In praise of the mundane

David Newnham enjoys a stylish counterblast to the corporate homogenisation that has stripped England of local character

England in Particular: A celebration of the commonplace, the local, the vernacular and the distinctive

By Sue Clifford and Angela King

Hodder Stoughton pound;30

Miscellanies have never been more popular. Search your favourite online catalogue and you will find shoals of them, following in the wide wake of Ben Schott's original and focusing on anything from Jane Austen to "Garden Wisdom" to the football club of your choice.

For "miscellany", of course, you might also read "dictionary", "encyclopaedia" and "complete book of". And yes, a "celebration" is more often than not a miscellany under another name.

But what distinguishes facts from factoids, truths from trivia, is purpose.

And while, on one level, this book is an innocent and alphabetical catalogue of the fine details of English life - everything from Bakewell puddings to quicksands, and from prefabs to gipsies - purpose rings out like a blacksmith's hammer from virtually every one of this volume's 500-plus pages.

Indeed, the word "manifesto" would not have been out of place in the title.

For this book, some three years in the making, is to all intents and purposes an extended manifesto of Common Ground, a lobby group set up in 1982 by Sue Clifford and Angela King, along with Roger Deakin (the author of Waterlog: A swimmer's journey through Britain). The aim of Common Ground is to promote what it calls "local distinctiveness" in the face of the homogenisation that is increasingly apparent everywhere from our high streets to our housing estates and from our shoe shops to strawberries.

By sponsoring wayside art, organising events such as "apple days" and "tree dressing days", and producing books such as this, it hopes to raise awareness of those aspects of English life that, like pie shops and piers, contribute to the spirit of a locality, yet could so easily disappear while everyone is glued to the television.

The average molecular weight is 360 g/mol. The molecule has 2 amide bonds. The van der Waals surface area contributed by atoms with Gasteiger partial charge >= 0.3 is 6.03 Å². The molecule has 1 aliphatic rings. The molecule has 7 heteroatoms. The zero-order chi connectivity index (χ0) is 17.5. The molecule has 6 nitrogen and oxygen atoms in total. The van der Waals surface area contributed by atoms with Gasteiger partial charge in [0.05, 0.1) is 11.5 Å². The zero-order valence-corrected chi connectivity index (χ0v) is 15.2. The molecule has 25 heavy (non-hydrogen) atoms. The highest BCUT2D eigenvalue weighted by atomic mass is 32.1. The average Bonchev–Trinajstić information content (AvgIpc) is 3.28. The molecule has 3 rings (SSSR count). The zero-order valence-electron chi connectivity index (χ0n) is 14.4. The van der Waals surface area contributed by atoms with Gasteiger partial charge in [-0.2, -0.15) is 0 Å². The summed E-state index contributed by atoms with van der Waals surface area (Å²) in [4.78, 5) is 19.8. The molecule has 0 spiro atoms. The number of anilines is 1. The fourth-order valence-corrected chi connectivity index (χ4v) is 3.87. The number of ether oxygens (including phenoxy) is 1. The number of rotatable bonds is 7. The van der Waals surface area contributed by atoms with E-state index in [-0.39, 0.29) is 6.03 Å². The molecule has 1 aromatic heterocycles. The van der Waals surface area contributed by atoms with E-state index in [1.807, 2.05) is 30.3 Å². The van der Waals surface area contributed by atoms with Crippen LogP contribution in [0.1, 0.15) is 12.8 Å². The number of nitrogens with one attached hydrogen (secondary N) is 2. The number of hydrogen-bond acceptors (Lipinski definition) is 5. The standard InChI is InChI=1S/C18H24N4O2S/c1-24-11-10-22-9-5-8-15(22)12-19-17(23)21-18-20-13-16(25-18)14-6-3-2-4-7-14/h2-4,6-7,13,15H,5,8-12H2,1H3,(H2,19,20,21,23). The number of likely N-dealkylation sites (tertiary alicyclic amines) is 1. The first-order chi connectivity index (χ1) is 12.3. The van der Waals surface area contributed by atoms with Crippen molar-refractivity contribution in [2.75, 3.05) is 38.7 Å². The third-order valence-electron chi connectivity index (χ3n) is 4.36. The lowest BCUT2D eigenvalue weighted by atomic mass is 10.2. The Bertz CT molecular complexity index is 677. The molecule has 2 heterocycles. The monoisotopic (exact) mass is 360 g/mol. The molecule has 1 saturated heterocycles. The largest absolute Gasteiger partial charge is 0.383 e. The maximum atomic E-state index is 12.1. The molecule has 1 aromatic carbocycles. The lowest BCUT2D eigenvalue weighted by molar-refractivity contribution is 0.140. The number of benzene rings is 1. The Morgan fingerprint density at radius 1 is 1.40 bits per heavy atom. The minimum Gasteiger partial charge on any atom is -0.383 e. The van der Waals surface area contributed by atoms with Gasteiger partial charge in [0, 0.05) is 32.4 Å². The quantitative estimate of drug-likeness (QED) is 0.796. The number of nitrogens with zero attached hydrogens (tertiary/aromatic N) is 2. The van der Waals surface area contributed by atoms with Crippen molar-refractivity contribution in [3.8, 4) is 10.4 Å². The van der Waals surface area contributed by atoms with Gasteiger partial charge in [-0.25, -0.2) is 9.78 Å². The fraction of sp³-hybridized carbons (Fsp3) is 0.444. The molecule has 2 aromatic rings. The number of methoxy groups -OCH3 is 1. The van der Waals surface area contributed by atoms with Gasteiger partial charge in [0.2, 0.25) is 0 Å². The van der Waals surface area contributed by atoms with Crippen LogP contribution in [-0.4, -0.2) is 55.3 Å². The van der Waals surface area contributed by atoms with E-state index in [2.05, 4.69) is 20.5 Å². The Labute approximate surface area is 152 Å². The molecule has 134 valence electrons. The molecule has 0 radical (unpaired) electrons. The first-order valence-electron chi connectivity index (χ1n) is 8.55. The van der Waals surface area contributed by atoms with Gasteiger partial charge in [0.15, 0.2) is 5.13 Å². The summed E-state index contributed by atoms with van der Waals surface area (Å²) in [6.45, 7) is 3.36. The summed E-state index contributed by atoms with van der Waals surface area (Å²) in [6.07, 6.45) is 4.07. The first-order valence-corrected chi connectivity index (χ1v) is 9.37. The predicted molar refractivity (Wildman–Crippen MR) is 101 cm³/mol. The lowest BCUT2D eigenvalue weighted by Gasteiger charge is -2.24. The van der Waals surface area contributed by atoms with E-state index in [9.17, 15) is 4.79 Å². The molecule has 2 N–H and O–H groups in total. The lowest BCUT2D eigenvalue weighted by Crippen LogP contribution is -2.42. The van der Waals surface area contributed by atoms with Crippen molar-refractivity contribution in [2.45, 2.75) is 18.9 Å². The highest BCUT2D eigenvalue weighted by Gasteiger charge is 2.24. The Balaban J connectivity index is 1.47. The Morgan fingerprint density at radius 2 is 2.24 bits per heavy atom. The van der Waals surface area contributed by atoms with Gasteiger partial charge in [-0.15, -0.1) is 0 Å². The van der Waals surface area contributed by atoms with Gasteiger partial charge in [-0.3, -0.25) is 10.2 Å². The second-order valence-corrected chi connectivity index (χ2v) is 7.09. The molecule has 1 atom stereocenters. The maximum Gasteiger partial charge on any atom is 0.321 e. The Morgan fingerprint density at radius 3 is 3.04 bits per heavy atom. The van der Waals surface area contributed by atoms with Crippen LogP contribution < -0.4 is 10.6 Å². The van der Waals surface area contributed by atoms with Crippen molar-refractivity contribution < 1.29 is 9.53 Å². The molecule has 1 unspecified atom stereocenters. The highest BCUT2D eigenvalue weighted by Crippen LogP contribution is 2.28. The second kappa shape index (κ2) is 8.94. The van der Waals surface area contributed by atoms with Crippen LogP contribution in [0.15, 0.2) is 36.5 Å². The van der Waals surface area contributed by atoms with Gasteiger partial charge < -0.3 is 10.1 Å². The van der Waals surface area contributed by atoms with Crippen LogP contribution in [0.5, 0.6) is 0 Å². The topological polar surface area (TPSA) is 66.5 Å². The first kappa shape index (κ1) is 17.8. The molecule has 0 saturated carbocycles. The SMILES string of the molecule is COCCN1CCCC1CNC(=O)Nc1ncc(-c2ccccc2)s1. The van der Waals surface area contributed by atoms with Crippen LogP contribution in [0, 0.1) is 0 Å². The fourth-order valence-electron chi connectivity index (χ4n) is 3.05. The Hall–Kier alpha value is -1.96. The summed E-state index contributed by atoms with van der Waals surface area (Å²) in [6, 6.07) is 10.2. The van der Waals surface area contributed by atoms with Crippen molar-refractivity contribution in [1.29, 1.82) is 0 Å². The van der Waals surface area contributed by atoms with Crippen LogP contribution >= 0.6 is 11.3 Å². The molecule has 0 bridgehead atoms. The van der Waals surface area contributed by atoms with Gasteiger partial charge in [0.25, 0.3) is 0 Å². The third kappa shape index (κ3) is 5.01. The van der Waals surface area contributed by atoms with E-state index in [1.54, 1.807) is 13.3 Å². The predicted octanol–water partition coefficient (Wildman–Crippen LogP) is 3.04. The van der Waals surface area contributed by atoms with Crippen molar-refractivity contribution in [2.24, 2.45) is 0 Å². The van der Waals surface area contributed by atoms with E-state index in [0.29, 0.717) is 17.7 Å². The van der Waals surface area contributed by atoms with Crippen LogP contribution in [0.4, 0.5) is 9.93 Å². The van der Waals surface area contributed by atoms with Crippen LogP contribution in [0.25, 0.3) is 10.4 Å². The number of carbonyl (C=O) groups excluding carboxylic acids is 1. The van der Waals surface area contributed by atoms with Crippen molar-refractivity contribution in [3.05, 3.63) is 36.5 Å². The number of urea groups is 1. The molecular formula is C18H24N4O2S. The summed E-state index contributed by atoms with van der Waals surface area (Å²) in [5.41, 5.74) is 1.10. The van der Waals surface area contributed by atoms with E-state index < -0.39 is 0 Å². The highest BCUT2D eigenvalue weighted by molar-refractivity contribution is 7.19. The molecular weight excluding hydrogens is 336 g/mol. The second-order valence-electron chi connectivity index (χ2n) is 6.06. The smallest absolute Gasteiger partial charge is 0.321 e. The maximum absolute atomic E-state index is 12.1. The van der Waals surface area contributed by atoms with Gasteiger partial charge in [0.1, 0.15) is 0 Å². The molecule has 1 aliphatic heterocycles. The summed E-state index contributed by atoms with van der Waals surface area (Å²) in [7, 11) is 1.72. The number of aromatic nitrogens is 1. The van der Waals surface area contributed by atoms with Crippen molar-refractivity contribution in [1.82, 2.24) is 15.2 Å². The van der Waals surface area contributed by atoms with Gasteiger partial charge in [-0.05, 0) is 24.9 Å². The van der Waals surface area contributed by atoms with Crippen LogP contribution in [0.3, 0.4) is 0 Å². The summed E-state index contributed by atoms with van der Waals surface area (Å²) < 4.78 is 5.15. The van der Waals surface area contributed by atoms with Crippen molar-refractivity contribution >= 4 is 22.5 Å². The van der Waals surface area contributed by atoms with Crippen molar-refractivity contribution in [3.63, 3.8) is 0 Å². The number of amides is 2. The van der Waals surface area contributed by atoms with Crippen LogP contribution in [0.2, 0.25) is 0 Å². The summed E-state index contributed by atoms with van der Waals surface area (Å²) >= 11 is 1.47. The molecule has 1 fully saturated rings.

Now anybody familiar with the German nationalistic literary movement Blut und Boden (Blood and Soil) that was to lend legitimacy to Nazi philosophy during the 1930s might be feeling a little queasy at this stage. And that would be understandable. For in the same way as innocent folk dancing has a history of deteriorating into goose stepping, so attempts to pin down this or that genius loci can sound awfully like Norman Tebbit's cricket test.

It is important to stress, therefore, that this catalogue of characteristics is not about Englishness as opposed to, say, Frenchness or Jamaicanness. It is about Englishness as it varies, for cultural, historical, geological or a host of other reasons, from one part of the country to another.

The authors believe that variety and authenticity are under threat as never before, and that the threat comes, not from other cultures or ethnicities (mosques and bagels feature as prominently as harvest festivals and beach huts) but rather from corporations and bureaucrats and purveyors of the ersatz, who, for reasons of power and profit, are happily imposing a monoculture on every inch of the country and every aspect of our lives.

None of which means, of course, that the book cannot be enjoyed simply as a compendium of interesting facts about things which might be commonplace or curious, depending on which locality we find ourselves in. And like all good lucky dips, it should produce surprises for everyone.

Did you know, for instance, that Fisherman's Friends were originally sold in liquid form? Or that the memorable Hovis TV commercial filmed on Gold Hill, Shaftesbury in Dorset (think small boy and brass band) was made by Ridley Scott, who went on to direct Blade Runner? You may know when and how the university boat race began. But look. Here is a map of the Thames between Putney and Chiswick, showing the modern route, as first rowed in 1845.

Indeed, one of the joys of this book is the way in which it has been illustrated. Lavish it isn't: no photographs, just small line drawings, etchings, woodcuts and the like, in a variety of different styles, but only one colour: black. It's part of the pre-World War 2, retro style of the thing, of course, as are the maroon headings, and the restrained typography.

Talking of typography, each letter of the alphabet is introduced by a full-page character set in a different English font. "A" is in Ashley Script, designed by Ashley Havinden in 1955, while "B" illustrates Baskerville Roman, designed by John Baskerville in 1757. It's a nice touch, and one that it consistent with the authors' declared aim of making "the mundane magical".

By mundane, incidentally, they mean that which has not been classified by a tourist authority or marketing agency as picturesque, rare or spectacular and therefore deserving of our attention, albeit in a safely packaged form, preferably as seen on TV.

Cooling towers, council houses, cabmen's shelters and corrugated iron chapels (tin tabernacles) do not fit into those categories. But happily, all are celebrated here.

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